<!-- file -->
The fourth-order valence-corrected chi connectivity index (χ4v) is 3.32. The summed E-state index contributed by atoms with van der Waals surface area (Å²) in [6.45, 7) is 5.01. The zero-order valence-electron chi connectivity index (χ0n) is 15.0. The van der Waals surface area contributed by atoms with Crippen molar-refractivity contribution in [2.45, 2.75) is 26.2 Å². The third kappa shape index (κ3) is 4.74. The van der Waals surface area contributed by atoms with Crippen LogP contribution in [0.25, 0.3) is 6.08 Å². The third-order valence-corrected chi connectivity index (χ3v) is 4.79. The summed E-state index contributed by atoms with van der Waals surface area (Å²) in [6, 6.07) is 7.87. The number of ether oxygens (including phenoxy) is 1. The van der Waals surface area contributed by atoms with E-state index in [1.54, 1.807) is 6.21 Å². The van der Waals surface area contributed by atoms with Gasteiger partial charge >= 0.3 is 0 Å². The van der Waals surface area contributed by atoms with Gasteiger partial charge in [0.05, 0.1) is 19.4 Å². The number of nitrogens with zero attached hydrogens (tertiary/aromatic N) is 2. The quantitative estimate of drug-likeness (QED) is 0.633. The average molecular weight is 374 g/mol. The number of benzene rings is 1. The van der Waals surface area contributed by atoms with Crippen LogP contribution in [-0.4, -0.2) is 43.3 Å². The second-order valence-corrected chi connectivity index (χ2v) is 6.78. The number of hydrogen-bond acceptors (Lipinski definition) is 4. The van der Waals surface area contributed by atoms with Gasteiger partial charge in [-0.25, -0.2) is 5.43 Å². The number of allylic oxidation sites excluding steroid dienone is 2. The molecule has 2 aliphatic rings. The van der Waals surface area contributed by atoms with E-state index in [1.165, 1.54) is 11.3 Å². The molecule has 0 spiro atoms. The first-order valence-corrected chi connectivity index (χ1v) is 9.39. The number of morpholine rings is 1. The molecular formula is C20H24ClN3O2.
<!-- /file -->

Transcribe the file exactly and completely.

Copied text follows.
The fourth-order valence-corrected chi connectivity index (χ4v) is 3.32. The summed E-state index contributed by atoms with van der Waals surface area (Å²) in [6.45, 7) is 5.01. The zero-order valence-electron chi connectivity index (χ0n) is 15.0. The van der Waals surface area contributed by atoms with Crippen molar-refractivity contribution in [2.45, 2.75) is 26.2 Å². The third kappa shape index (κ3) is 4.74. The van der Waals surface area contributed by atoms with Crippen LogP contribution in [0.25, 0.3) is 6.08 Å². The third-order valence-corrected chi connectivity index (χ3v) is 4.79. The summed E-state index contributed by atoms with van der Waals surface area (Å²) in [6, 6.07) is 7.87. The number of ether oxygens (including phenoxy) is 1. The van der Waals surface area contributed by atoms with E-state index in [1.54, 1.807) is 6.21 Å². The van der Waals surface area contributed by atoms with Gasteiger partial charge >= 0.3 is 0 Å². The van der Waals surface area contributed by atoms with Gasteiger partial charge in [0.05, 0.1) is 19.4 Å². The number of nitrogens with zero attached hydrogens (tertiary/aromatic N) is 2. The quantitative estimate of drug-likeness (QED) is 0.633. The average molecular weight is 374 g/mol. The number of benzene rings is 1. The van der Waals surface area contributed by atoms with Crippen LogP contribution in [-0.4, -0.2) is 43.3 Å². The second-order valence-corrected chi connectivity index (χ2v) is 6.78. The number of hydrogen-bond acceptors (Lipinski definition) is 4. The van der Waals surface area contributed by atoms with Gasteiger partial charge in [-0.25, -0.2) is 5.43 Å². The number of allylic oxidation sites excluding steroid dienone is 2. The molecule has 2 aliphatic rings. The van der Waals surface area contributed by atoms with E-state index in [1.165, 1.54) is 11.3 Å². The molecule has 0 spiro atoms. The first-order valence-corrected chi connectivity index (χ1v) is 9.39. The number of morpholine rings is 1. The molecular formula is C20H24ClN3O2.